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Common Antimicrobial in Toothpaste and Household Products Linked to Inflammation and Cancer

Health + Wellness
Nick Harris / CC BY-ND 2.0

By Haixia Yang

The antimicrobial chemical triclosan is in thousands of products that we use daily: hand soaps, toothpastes, body wash, kitchenware and even some toys. Work in our lab suggests that this compound may have widespread health risks, including aggravating inflammation in the gut and promoting the development of colon cancer by altering the gut microbiota, the community of microbes found in our intestines.


Our results, as far as we know, are the first to demonstrate that triclosan can promote the colonic inflammation and associated colon cancer in mice. This study suggests that health authorities must reassess regulation of triclosan for its effect on human health. That's key because it is impossible to avoid contact with this chemical.

Triclosan is one of the most widely used antimicrobials and is incorporated in more than 2,000 consumer products. Millions of pounds of the chemical are used in the U.S. each year. The National Health and Nutrition Examination Survey showed that triclosan was detected in about 75 percent of the urine samples of individuals tested in the U.S. and that it is among the top 10 pollutants found in U.S. rivers.

Lead author Haixia Yang reports results in mice suggesting that the antimicrobial ingredient triclosan could damage and inflame the gut in mice. UMass Amherst, CC BY-ND

Our lab at the University of Massachusetts Amherst collaborated with scientists from 13 universities to explore the effects of triclosan on inflammation in the colon. We first tested triclosan in normal, healthy mice and found that the chemical caused low-grade inflammation. In our next round of experiments we induced gut inflammation in mice using chemicals and then fed them food containing a low dose of triclosan for three weeks. We also did the same thing with mice that were genetically engineered to spontaneously develop inflammatory bowel disease, which affects some three million Americans, and with mice in which we chemically induced colon cancer.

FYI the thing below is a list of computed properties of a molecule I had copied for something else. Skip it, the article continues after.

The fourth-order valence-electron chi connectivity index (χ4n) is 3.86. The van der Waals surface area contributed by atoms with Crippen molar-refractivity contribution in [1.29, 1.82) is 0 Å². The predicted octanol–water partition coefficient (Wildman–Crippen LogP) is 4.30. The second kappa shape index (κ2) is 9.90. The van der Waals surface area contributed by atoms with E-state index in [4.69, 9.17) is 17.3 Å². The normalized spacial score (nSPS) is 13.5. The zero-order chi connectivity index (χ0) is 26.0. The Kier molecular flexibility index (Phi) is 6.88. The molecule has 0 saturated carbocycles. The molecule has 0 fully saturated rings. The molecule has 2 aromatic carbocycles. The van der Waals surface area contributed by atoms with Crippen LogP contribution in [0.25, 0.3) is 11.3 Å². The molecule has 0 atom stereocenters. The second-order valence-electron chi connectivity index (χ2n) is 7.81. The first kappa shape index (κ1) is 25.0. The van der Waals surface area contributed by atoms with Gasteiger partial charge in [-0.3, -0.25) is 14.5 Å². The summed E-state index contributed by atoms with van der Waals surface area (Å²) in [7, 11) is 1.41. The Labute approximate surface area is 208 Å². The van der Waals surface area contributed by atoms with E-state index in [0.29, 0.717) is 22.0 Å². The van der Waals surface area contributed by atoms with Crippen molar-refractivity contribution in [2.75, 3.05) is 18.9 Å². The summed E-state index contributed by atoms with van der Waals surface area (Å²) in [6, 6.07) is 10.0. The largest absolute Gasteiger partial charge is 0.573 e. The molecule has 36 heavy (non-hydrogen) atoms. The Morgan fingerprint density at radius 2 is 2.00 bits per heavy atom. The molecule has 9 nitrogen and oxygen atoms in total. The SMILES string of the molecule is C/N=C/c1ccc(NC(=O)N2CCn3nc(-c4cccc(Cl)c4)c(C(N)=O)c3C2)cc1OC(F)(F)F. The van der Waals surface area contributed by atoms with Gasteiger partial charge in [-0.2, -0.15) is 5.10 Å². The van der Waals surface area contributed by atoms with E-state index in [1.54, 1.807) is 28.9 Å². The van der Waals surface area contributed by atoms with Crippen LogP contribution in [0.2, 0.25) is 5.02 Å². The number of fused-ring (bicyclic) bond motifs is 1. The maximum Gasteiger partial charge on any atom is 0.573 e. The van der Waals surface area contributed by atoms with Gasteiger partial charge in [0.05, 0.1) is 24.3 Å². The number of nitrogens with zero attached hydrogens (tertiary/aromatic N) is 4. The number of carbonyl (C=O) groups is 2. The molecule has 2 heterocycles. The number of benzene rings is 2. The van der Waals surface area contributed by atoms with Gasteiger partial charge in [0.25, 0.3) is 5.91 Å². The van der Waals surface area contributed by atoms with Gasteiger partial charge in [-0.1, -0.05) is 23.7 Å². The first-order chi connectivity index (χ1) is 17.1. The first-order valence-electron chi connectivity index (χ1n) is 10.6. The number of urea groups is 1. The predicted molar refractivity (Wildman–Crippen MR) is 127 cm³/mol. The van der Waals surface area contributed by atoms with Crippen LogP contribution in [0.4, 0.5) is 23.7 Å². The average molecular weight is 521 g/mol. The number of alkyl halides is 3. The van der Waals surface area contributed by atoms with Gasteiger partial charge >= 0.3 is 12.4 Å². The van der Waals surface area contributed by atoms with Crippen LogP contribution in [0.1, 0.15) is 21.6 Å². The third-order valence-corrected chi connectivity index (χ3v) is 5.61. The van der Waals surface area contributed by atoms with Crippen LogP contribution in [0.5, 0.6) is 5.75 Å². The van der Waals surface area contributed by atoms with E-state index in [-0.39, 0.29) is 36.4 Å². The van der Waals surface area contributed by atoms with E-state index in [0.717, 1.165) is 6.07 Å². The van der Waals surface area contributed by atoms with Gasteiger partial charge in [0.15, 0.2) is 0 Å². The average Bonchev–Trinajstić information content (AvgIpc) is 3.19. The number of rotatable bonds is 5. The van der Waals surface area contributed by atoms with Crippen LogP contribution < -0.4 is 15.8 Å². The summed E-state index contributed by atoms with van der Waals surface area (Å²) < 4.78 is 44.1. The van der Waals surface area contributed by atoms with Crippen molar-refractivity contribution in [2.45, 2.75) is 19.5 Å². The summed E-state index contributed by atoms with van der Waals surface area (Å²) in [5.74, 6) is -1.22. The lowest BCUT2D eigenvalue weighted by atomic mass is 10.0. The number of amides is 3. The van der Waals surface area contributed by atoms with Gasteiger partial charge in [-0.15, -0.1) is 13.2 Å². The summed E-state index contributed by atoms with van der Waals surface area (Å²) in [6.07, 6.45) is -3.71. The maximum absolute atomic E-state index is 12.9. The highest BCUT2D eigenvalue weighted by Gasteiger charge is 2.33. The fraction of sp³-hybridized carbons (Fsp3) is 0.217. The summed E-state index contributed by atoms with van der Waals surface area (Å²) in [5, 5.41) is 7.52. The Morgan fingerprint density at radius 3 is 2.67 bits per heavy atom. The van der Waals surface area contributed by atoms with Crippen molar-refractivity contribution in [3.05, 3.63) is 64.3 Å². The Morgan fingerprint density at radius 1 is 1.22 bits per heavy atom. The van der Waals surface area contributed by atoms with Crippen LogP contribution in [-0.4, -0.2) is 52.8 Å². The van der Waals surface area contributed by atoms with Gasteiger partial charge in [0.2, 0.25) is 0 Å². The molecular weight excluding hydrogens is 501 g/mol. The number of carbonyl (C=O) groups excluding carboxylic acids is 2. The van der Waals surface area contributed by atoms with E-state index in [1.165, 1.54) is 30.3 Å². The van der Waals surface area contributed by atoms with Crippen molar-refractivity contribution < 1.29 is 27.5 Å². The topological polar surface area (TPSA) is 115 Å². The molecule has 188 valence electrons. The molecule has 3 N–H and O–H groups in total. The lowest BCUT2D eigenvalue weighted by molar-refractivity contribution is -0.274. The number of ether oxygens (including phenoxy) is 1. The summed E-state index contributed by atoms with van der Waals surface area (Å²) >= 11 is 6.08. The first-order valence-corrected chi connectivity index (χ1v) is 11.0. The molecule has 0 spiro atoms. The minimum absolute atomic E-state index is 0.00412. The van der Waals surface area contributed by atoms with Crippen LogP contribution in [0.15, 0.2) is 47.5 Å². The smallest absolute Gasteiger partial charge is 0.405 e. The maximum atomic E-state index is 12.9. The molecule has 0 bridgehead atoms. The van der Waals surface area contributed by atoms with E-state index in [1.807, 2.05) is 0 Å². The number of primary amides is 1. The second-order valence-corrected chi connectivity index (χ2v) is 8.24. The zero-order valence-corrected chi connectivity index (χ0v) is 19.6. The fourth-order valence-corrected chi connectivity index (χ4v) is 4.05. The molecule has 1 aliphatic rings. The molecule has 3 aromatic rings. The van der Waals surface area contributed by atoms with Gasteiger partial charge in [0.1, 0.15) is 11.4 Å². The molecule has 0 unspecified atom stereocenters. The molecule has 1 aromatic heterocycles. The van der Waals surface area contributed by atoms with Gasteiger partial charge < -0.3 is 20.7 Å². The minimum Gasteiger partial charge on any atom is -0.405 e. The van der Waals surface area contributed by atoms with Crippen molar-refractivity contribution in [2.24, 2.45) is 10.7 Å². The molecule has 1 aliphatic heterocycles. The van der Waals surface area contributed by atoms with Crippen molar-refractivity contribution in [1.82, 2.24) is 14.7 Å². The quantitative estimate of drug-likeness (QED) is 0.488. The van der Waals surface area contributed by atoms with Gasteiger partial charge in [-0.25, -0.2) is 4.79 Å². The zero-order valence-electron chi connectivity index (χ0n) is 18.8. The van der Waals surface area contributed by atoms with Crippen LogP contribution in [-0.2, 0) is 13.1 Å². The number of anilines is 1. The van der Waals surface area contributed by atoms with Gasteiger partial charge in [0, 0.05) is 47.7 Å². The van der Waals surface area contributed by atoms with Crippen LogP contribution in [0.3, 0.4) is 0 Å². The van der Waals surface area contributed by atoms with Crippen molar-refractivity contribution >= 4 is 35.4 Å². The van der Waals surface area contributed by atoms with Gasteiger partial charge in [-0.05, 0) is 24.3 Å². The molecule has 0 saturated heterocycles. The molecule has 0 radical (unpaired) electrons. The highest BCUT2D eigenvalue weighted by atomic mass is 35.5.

After feeding the mice triclosan at concentrations reported in human blood plasma, the colon inflammation in the mice worsened. The chemical also accelerated the development of colitis—inflammation that leads to rectal bleeding, diarrhea, abdominal pain, abdominal spasms in humans—and the growth of tumors. In one group of mice, it reduced lifespan.

We also wanted to figure how exactly triclosan was causing harm. Because it is a bacteria-killing compound, we thought that it might be disrupting the community of microbes in our guts, which is vital for maintaining good health. The mice that suffered inflammation from triclosan exposure had a lower species diversity of microbes in the gut and lower populations of the so-called "good" bacteria, Bifidobacterium.

Our team and researchers from the University of Wisconsin-Madison used germ-free mice—which have absolutely no bacteria in their gut—and found that feeding triclosan to these animals had no effect. This finding suggests that the harmful effects of triclosan are due to changes in the microbiome. In addition, we found a protein called the Toll-like receptor 4, an important mediator of communication between the microbes and the host's immune system, is critical for the harmful effect of triclosan. Mice that lacked this protein seemed immune to the biological effects of triclosan.

Little is known about the impact of this chemical on human health or other species. Our study indicates there is an urgent need to further evaluate the impact of triclosan exposure and update the potential regulatory polices.

Haixia Yang is a postdoctoral researcher in the department of food science at the University of Massachusetts Amherst.

Disclosure statement: Haixia Yang does not work for, consult, own shares in or receive funding from any company or organization that would benefit from this article.

Reposted with permission from our media associate The Conversation.

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